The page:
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Trudeau won’t release former Liberal minister’s SNC-Lavalin report

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SNC-Lavalin

Justin Trudeau says he’s received what he calls a “great” report from former Liberal cabinet minister Anne McLellan on the SNC-Lavalin affair.

But the prime minister won’t make it public until federal ethics commissioner Mario Dion releases his own report into the explosive affair that rocked the government last winter and sent Liberal popularity on a downward slide from which the party has not yet fully recovered.

Dion’s office won’t comment on the status of his investigation but Liberal insiders privately expect the report will be released in early September — just as the campaign for the Oct. 21 election moves into high gear.

Trudeau is likely hoping to blunt the impact of a potentially damaging report from the ethics commissioner by releasing McLellan’s report at the same time.

He appointed her as a independent adviser to analyze and make recommendations on questions that arose out of the SNC-Lavalin affair, including whether the roles of minister of justice and attorney general should be separated.

The affair revolved around an allegation by former attorney general Jody Wilson-Raybould that she was improperly pressured by the Prime Minister’s Office to halt a criminal prosecution of the Montreal engineering giant, as allowed by law.

Trudeau has maintained that no one did anything wrong and has attributed the controversy to a breakdown in trust between his staff and Wilson-Raybould, who quit cabinet in February, followed by her friend and ally, Jane Philpott.

Both former ministers are running for re-election as independent candidates.

McLellan was to have reported back to Trudeau by June 30. In a statement Tuesday, deputy Conservative leader Lisa Raitt questioned why Trudeau has not yet released McLellan’s recommendations and put it down to another example of “just how far (Liberals) will go to cover up the truth.”

Asked about the report later Tuesday at an event with Toronto Mayor John Tory, Trudeau acknowledged he’s received it and said he’s given it to Dion.

Liberals, he said, recognize the importance of looking at the possibly incompatible roles played by someone who is both justice minister, involved in political and policy decisions of government, and the attorney general, who is supposed to exercise independent, non-partisan judgment about prosecutions.

“That’s why we were very pleased to have a great report written by Anne McLellan. We have provided that report to the ethics commissioner to allow the ethics commissioner to finish his own investigation and we will be releasing the report at the same time as the ethics commissioner makes his report public,” Trudeau said.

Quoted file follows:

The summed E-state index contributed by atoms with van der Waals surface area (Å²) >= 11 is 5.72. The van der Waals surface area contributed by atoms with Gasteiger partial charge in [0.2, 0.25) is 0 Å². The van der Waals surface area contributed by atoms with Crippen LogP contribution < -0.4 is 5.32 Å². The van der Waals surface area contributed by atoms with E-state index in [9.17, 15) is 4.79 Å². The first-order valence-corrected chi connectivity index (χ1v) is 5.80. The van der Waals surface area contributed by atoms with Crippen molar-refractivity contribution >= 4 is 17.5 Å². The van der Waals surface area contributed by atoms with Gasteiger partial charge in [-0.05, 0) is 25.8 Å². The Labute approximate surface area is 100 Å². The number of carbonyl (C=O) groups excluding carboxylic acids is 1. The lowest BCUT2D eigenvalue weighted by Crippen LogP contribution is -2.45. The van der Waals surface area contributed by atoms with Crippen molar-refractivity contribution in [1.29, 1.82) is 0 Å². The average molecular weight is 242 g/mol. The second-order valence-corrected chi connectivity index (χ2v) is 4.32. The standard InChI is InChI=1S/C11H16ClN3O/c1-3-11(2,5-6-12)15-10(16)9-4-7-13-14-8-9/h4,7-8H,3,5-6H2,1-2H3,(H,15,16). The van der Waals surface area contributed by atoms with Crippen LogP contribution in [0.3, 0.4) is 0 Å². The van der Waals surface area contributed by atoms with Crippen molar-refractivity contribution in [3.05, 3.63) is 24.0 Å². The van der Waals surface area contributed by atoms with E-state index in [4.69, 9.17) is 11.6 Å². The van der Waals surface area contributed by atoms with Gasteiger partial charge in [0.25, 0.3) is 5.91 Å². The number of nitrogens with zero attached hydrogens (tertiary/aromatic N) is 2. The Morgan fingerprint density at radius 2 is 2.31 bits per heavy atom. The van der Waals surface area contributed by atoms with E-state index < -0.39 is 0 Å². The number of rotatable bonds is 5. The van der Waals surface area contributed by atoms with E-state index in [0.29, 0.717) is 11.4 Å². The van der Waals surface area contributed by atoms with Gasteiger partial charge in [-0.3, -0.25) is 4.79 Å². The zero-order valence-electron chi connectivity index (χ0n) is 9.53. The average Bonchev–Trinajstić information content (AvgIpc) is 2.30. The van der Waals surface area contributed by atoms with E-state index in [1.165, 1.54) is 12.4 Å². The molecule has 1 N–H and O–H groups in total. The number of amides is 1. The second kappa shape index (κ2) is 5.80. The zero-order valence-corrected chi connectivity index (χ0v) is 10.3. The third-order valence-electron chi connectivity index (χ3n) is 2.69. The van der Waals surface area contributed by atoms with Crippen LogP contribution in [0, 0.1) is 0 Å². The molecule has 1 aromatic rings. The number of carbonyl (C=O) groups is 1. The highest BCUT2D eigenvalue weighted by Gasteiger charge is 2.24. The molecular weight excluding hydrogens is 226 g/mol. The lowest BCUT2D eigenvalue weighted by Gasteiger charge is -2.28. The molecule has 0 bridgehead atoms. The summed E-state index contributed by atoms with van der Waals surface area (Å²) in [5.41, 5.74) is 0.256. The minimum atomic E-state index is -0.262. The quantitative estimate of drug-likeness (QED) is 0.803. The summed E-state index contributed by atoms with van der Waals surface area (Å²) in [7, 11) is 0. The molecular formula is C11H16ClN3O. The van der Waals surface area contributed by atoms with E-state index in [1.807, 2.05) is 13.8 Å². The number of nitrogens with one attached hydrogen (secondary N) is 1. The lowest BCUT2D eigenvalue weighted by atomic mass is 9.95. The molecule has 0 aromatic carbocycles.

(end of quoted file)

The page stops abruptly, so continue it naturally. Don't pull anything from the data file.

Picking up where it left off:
Raitt scoffed at the notion that McLellan was “independent,” noting that she was scheduled to be a headliner at a Liberal party fundraiser at the time she was appointed to look into the SNC-Lavalin fiasco.

Raitt accused Trudeau of trying to distract Canadians from his government’s political interference in the justice system by launching McLellan’s study of the dual justice minister/attorney general role.

Trudeau also tasked McLellan with analyzing the “operating policies and practices across the cabinet, and the role of public servants and political staff in their interactions with the minister of justice and attorney general of Canada.”

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Liberals block ethics commissioner from testifying about SNC-Lavalin report

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The Liberal majority on the House ethics committee voted down an opposition motion to have Ethics Commissioner Mario Dion testify about his report which found that Justin Trudeau violated the Conflict of Interest Act over the SNC-Lavalin affair. Vassy Kapelos gets reaction from MPs on the committee. Plus, the Power Panel breaks down the Ford government’s changes to Ontario’s sex-education curriculum.

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Joshua Boyle worried about what his wife might tell police

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Joshua Boyle

After calling 911 to report that his wife was missing and suicidal, Joshua Boyle told an Ottawa police sergeant that he was also worried what she might tell authorities when she was found.

“He told me he was concerned, as any husband would be, with what Caitlan (Coleman) would say to us when we found her,” Sgt. Shane Henderson told court Tuesday.

Henderson was one of the first officers to respond to Boyle’s 911 emergency call late on the night of Dec. 30, 2017. A recording of that call was played in court Tuesday.

The 911 call was made at 11:47 p.m. from a Centretown address.